I used to think I was a very orderly, organized person. I realized how mistaken I was when I got married and moved in with Cameron! He is the emperor of order and cleanliness. Everything that needs to be done is done right away, and never left sitting even for an extra hour. (It's really lovely actually. The sink disposal breaks and within a day we have gone to the store to purchase a new one, installed it ourselves, and gone to a second store to find a replacement for a mismatched part. Voila! If it had been left to me, well, it would still be sitting there, left to me.) Once we were married, the poor man was suddenly dealing with my undone dishes, my clothing lying on the floor for sometimes a couple days at a time, my disorganized closet, and my total domination of the bathroom counter and dining room table. I never heard (and still have never heard) a word of complaint from him --- just the occasional gentle reminder. And really, I'm not that bad. I just feel like I am because he's so darn good.
I believe in a strong mind-body connection. Our spirits thrive off of healthy living, just as our bodies thrive off of positive, edifying thoughts and attitudes. Our homes function similarly. The physical atmosphere we create greatly aids or handicaps the spiritual atmosphere of a home. I need to be more diligent in my own home. D&C 90:18 says, "Set in order your houses; keep slothfulness and uncleanness far from you." More than one time in that same book, the Lord counsels men who would otherwise be given spiritual callings that they must first set in order their houses. This is an effort I want to make inside my home, so I can be better prepared to serve outside of my home as well.
Can we invite a spirit of peace and gentleness to a home where dishes and laundry and clutter are mounting a seemingly unbreakable offensive? Of course we can, by so many different means. Just as someone with failing health or the need to lose weight can have a very vibrant spiritual life worthy of emulation. I think the Spirit of the Lord measures our efforts against our abilities, and not against some invisible standard. It will attend those who are striving to do their best --- not stressing, not straining, but making diligent and daily efforts.
I didn't know what a House of Order was until I served in the Salt Lake Temple for two years. I worked in the baptistry, where many of my hours were devoted to folding clean laundry and towels. I was shocked my first few days there, as I was taught how every item needed to be folded and stacked with perfect exactness. There was a special way to fold everything! I thought I would never remember, and I admit I was frustrated at first. Most of these items, once folded, were tucked into cupboards where nobody but we temple workers would ever see them. I felt like the letter of the law was overpowering the spirit of the law a bit.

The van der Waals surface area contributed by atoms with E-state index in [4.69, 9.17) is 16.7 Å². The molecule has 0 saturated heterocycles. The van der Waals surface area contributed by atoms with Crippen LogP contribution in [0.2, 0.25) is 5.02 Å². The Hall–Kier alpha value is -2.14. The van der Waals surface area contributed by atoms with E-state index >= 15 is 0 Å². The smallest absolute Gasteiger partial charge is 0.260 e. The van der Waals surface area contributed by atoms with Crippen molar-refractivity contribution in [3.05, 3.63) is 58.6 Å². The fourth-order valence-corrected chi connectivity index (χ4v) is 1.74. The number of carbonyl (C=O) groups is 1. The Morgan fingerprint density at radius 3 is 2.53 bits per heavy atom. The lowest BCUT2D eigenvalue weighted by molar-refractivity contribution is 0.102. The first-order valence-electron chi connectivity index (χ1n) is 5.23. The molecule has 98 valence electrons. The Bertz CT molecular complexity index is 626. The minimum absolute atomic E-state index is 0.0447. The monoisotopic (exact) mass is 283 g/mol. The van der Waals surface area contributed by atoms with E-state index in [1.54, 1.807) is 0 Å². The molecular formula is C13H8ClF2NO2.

But over time my understanding changed, as I realized the purpose behind it all. It is not enough that the temple has beautifully manicured gardens, clean carpets, and shiny handrails by the stairway. It is a true House of Order, even in its unseen cupboards, in its isolated corners. I once had the opportunity to go late at night to clean the same temple. My job was dusting. I pictured myself dusting the furniture in one of the grand, beautiful rooms, but where was I sent? The women's locker room. There, I was assigned to dust the top of every changing stall --- its door and two sides. Few women are tall enough ever to see these ledges, and I thought my handiwork would likely never be noticed. I wondered how it is possible that the temple staff wastes manpower on this task every night, as dusting such a large room of stalls took me well over an hour. I especially thought I might be wasting my time when I realized, "I'm hardly even getting any dust off! If they do this every night it never has a chance to build up..."
But then it struck me. The Lord's house is a house of order, which means a house of cleanness. If they waited for the dust to build up, then for some period of time the temple would not be clean. Having a perfect house of order means foreseeing disorder, and preventing it.
Nowadays, when I think of the Salt Lake Temple, I don't think so much about the elegant rooms and staircases.
I think of the towel cupboards in the basement, and the changing stalls in the locker room. They are a large part of my testimony that the Spirit of the Lord loves order, light, and cleanliness. Those lockers and cupboards are, I believe, a large part of why the whole building carries such a remarkable feeling of peace. Do I think our houses can be so perfect? Not really. If I had a midnight staff of four dozen people mine probably could be. But it is a testament to me that we should do our very best.
So I'm going to start thinking of the corners in my house that are a little dusty, dirty, or dark. That includes the spiritual corners! Maybe I'll get to one a week, maybe one a month once I have children. But I know my efforts to have an orderly house will influence the peace in my family and home.